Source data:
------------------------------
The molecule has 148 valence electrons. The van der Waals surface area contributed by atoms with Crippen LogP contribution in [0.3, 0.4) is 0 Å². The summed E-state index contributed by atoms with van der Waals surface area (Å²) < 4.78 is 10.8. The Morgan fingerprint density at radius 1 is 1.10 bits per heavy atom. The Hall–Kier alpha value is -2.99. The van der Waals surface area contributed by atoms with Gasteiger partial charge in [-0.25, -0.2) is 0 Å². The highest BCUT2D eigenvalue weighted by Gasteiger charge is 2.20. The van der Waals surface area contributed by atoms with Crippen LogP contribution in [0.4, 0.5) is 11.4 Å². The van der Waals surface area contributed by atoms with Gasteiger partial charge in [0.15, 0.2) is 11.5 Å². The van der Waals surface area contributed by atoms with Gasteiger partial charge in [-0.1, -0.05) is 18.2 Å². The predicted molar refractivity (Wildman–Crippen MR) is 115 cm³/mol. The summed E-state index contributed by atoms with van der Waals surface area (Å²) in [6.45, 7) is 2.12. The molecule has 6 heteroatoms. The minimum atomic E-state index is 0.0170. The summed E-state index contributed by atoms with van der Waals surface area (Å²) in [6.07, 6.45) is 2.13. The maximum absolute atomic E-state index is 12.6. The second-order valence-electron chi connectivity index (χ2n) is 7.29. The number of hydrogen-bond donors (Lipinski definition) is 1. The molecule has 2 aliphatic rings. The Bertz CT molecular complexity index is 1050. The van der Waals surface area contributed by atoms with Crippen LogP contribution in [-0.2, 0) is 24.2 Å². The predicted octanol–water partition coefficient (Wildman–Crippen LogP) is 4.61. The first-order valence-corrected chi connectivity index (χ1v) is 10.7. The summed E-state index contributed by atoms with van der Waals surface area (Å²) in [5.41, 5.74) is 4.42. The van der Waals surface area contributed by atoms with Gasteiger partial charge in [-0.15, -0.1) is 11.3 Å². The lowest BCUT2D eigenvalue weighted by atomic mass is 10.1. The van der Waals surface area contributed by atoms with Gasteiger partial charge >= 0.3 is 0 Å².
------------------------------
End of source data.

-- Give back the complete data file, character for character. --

The molecule has 148 valence electrons. The van der Waals surface area contributed by atoms with Crippen LogP contribution in [0.3, 0.4) is 0 Å². The summed E-state index contributed by atoms with van der Waals surface area (Å²) < 4.78 is 10.8. The Morgan fingerprint density at radius 1 is 1.10 bits per heavy atom. The Hall–Kier alpha value is -2.99. The van der Waals surface area contributed by atoms with Gasteiger partial charge in [-0.25, -0.2) is 0 Å². The highest BCUT2D eigenvalue weighted by Gasteiger charge is 2.20. The van der Waals surface area contributed by atoms with Crippen LogP contribution in [0.4, 0.5) is 11.4 Å². The van der Waals surface area contributed by atoms with Gasteiger partial charge in [0.15, 0.2) is 11.5 Å². The van der Waals surface area contributed by atoms with Gasteiger partial charge in [-0.1, -0.05) is 18.2 Å². The predicted molar refractivity (Wildman–Crippen MR) is 115 cm³/mol. The summed E-state index contributed by atoms with van der Waals surface area (Å²) in [6.45, 7) is 2.12. The molecule has 6 heteroatoms. The minimum atomic E-state index is 0.0170. The summed E-state index contributed by atoms with van der Waals surface area (Å²) in [6.07, 6.45) is 2.13. The maximum absolute atomic E-state index is 12.6. The second-order valence-electron chi connectivity index (χ2n) is 7.29. The number of hydrogen-bond donors (Lipinski definition) is 1. The molecule has 2 aliphatic rings. The Bertz CT molecular complexity index is 1050. The van der Waals surface area contributed by atoms with Crippen LogP contribution in [-0.2, 0) is 24.2 Å². The predicted octanol–water partition coefficient (Wildman–Crippen LogP) is 4.61. The first-order valence-corrected chi connectivity index (χ1v) is 10.7. The summed E-state index contributed by atoms with van der Waals surface area (Å²) in [5.41, 5.74) is 4.42. The van der Waals surface area contributed by atoms with Gasteiger partial charge in [-0.15, -0.1) is 11.3 Å². The lowest BCUT2D eigenvalue weighted by atomic mass is 10.1. The van der Waals surface area contributed by atoms with Gasteiger partial charge >= 0.3 is 0 Å².